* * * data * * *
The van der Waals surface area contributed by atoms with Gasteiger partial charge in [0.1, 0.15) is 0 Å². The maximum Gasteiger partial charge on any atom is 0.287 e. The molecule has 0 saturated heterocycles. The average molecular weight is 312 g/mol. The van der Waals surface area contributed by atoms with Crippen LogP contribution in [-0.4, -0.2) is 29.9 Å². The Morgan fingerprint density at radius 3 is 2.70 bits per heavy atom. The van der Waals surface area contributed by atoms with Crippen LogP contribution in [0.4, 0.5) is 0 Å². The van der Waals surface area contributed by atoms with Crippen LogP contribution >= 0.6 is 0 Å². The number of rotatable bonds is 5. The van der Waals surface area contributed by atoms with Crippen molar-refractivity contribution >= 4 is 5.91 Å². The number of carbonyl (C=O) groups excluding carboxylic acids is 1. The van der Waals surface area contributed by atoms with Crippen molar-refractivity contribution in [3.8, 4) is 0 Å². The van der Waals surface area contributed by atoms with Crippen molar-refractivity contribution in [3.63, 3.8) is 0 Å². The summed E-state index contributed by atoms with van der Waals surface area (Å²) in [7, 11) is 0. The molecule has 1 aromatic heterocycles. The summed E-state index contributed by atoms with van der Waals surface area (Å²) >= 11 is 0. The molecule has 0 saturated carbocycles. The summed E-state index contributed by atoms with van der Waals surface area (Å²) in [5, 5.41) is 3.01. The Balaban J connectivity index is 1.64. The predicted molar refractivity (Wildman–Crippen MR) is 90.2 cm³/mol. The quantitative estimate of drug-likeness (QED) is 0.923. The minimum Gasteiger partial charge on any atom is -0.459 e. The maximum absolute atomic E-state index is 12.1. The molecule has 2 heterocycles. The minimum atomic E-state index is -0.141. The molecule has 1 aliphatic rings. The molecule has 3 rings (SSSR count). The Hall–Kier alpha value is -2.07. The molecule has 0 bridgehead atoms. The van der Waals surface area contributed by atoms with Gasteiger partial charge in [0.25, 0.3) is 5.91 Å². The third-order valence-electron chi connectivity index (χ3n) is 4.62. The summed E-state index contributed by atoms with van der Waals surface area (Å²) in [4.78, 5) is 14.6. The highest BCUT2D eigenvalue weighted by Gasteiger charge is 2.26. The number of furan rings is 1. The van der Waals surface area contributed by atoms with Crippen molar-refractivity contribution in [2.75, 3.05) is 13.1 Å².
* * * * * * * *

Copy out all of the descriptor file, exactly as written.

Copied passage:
The van der Waals surface area contributed by atoms with Gasteiger partial charge in [0.1, 0.15) is 0 Å². The maximum Gasteiger partial charge on any atom is 0.287 e. The molecule has 0 saturated heterocycles. The average molecular weight is 312 g/mol. The van der Waals surface area contributed by atoms with Crippen LogP contribution in [-0.4, -0.2) is 29.9 Å². The Morgan fingerprint density at radius 3 is 2.70 bits per heavy atom. The van der Waals surface area contributed by atoms with Crippen LogP contribution in [0.4, 0.5) is 0 Å². The van der Waals surface area contributed by atoms with Crippen LogP contribution >= 0.6 is 0 Å². The number of rotatable bonds is 5. The van der Waals surface area contributed by atoms with Crippen molar-refractivity contribution >= 4 is 5.91 Å². The number of carbonyl (C=O) groups excluding carboxylic acids is 1. The van der Waals surface area contributed by atoms with Crippen molar-refractivity contribution in [3.8, 4) is 0 Å². The van der Waals surface area contributed by atoms with Crippen molar-refractivity contribution in [3.63, 3.8) is 0 Å². The summed E-state index contributed by atoms with van der Waals surface area (Å²) in [7, 11) is 0. The molecule has 1 aromatic heterocycles. The summed E-state index contributed by atoms with van der Waals surface area (Å²) >= 11 is 0. The molecule has 0 saturated carbocycles. The summed E-state index contributed by atoms with van der Waals surface area (Å²) in [5, 5.41) is 3.01. The Balaban J connectivity index is 1.64. The predicted molar refractivity (Wildman–Crippen MR) is 90.2 cm³/mol. The quantitative estimate of drug-likeness (QED) is 0.923. The minimum Gasteiger partial charge on any atom is -0.459 e. The maximum absolute atomic E-state index is 12.1. The molecule has 2 heterocycles. The minimum atomic E-state index is -0.141. The molecule has 1 aliphatic rings. The molecule has 3 rings (SSSR count). The Hall–Kier alpha value is -2.07. The molecule has 0 bridgehead atoms. The van der Waals surface area contributed by atoms with Gasteiger partial charge in [0.25, 0.3) is 5.91 Å². The third-order valence-electron chi connectivity index (χ3n) is 4.62. The summed E-state index contributed by atoms with van der Waals surface area (Å²) in [4.78, 5) is 14.6. The highest BCUT2D eigenvalue weighted by Gasteiger charge is 2.26. The number of furan rings is 1. The van der Waals surface area contributed by atoms with Crippen molar-refractivity contribution in [2.75, 3.05) is 13.1 Å².